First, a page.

By Jack Robertson
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Screwball Success

This article is over 16 years, 7 months old
Review of 'Hail the Conquering Hero', director Preston Sturges
Issue 297

An anthology of the best films made by American director Preston Sturges will be released for the first time on DVD over the next few months. None of these movies are very well known outside the film world and that is not entirely surprising since most of them were made over a very short period between 1940 and 1945. Sturges’s work, however, was highly influential – he was one of the first of the Hollywood screenwriters to break the directorial mould when, in 1939, he sold the rights for his original screenplay, The Great McGinty, for one dollar in exchange for the studio agreeing to let him direct as well as write the movie.

Over the next five years, Sturges produced a series of comedy masterworks, combining zipping dialogue with lark-about action. He virtually invented what later became known as the ‘screwball’ comedy, which was most associated with the immediate post-war era but was also very evident in the work of later directors such as Billy Wilder and the Coen Brothers. The latter openly admit their indebtedness to Sturges – in one of his movies, Sullivan’s Travels (about an aspiring film director like himself), he dreams about making a film of ‘stark realism’ about the nation’s social ills to be called ‘Oh Brother, Where Art Thou?’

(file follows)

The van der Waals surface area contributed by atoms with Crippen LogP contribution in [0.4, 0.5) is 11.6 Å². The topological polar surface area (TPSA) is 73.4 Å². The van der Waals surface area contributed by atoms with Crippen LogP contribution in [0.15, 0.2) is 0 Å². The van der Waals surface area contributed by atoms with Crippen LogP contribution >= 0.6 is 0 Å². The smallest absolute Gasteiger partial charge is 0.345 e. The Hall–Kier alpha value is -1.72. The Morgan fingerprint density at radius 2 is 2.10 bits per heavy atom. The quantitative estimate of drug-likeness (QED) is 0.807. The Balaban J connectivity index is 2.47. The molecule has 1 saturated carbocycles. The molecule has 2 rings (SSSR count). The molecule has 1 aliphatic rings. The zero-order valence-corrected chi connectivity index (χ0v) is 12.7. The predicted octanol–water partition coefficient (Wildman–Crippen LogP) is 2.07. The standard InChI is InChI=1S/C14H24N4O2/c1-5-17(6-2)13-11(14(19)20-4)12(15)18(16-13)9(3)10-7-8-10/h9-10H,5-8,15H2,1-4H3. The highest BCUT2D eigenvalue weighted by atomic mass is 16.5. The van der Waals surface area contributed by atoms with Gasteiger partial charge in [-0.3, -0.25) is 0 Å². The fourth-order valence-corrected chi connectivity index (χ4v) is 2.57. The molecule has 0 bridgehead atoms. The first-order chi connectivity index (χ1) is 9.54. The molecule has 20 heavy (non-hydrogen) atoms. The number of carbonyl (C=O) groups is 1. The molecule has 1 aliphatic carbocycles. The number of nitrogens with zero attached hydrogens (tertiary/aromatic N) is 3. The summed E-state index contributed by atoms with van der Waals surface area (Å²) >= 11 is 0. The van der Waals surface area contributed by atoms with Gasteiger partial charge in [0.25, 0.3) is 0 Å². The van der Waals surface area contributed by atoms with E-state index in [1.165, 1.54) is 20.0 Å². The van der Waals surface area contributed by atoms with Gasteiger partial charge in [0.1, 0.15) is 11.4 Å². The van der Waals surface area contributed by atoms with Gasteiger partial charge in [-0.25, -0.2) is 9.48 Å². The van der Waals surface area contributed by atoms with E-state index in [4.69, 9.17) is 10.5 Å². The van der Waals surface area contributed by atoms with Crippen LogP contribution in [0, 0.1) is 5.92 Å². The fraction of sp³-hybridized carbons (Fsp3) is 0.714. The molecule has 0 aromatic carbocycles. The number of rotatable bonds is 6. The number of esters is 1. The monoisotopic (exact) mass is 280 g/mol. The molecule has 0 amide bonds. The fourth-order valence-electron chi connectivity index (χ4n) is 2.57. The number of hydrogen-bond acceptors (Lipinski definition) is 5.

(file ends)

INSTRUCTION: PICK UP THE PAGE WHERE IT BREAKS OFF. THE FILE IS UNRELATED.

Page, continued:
The first of the Sturges movies to be re-released is Hail the Conquering Hero, a very funny but not very patriotic satire on political corruption, sentimentality and hypocrisy in small town America. This was quite an audacious statement to make, especially since the film was put on general release in 1944 at the height of the USA’s conflict in the Pacific. Perhaps the most important line in the entire film is when the reluctant hero with the ridiculous handle, Woodrow Lafayette Pershing Truesmith, owns up to everyone in his home town that he has never been in the Marines, ‘never been in Guadalcanal or anywhere else’, and saying, ‘I’ve told you all this because too many men have bled and died for you… and for me… to live this lie any longer.’

Despite its controversial slant, Hail the Conquering Hero was a major success – a George Galloway moment which endorsed the central message of the film that people should stand up for what they believe in. Perhaps emboldened by this response, Sturges went one step further in his next movie, The Great Moment – in which he lashed out at ‘generals on horseback, tyrants, usurpers, dictators, politicians who send people to dismemberment and death’. This time the studio thought he had gone a bit far – as one critic noted, ‘Paramount probably would have found Sturges’s prologue completely unacceptable under any circumstances, but in times of war it was considered tantamount to treason.’

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